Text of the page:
Refugees and recent migrants in Perth trapped in unwanted telecommunications deals is the subject of a joint research project between the Edmund Rice Centre, Mirrabooka and the Centre for Consumer Research at The University of Western Australia.
The study has been initiated by graduate law student Alicia Snyders, a volunteer worker at the Edmund Rice Centre Mirabooka (ERCM), which provides help and support for humanitarian entrants.
"Refugees and recent migrants to Perth have been targeted by telecommunications providers. Salespeople have engaged in high pressure sales tactics and taken advantage of language difficulties and an understandable lack of knowledge about the legal system," Alicia said.
Researchers will investigate complaints made to the ERCM by clients with abnormally high phone and internet bills, many of whom had been misinformed and/or induced into signing contracts that they did not understand.
Examples of complaints include:
- People signed on to packages with little or no explanation of contractual obligations, connection fees, call rates, download limits and additional charges for unnecessary services such as voicemail, call waiting and mobile internet.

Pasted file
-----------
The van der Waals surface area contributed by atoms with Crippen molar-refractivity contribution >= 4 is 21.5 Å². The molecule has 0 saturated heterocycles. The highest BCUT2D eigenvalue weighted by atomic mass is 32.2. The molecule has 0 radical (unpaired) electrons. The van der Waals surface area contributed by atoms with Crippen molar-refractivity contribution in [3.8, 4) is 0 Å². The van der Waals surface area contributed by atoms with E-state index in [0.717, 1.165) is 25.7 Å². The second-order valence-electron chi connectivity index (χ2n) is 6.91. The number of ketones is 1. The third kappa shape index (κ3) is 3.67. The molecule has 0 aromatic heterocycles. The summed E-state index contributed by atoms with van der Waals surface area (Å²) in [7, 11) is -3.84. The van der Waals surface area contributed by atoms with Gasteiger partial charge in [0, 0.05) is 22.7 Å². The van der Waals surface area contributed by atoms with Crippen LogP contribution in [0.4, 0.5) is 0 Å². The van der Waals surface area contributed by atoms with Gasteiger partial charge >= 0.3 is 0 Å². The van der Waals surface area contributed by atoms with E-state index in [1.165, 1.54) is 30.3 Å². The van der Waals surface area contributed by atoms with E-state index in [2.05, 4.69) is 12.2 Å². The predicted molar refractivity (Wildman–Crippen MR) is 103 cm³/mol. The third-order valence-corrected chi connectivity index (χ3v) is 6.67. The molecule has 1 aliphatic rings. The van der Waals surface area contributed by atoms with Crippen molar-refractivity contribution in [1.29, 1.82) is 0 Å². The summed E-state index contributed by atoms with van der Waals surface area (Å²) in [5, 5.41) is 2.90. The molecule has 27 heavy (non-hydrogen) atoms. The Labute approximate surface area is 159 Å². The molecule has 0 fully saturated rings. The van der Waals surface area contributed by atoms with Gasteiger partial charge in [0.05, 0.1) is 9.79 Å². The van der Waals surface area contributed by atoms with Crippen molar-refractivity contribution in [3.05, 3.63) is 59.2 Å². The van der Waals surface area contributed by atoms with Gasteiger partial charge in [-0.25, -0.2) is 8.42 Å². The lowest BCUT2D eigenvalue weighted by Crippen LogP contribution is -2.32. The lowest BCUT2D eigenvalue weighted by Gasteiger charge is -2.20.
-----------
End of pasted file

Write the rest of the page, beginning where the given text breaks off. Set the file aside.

- Receiving bills for over $1,000 after being told that charges would amount to no more than $49.00 per month.
- Visits from door-to-door salespeople after 8pm on weekdays.
The project aims to compile a list of recommendations to be given to telecommunications providers, and to establish a practical solution including the possibility of establishing new legislation under consumer protection laws.
The study is being conducted through interviews, which will run from the Centre by appointment. Participants can ‘sign-up' for an interview either by contacting or visiting the ERCM, or by contacting the project manager directly:
Findings will be analysed and a report prepared by Alicia Snyders and Associate Professor Eileen Webb of the UWA Law School's Centre for Consumer Research.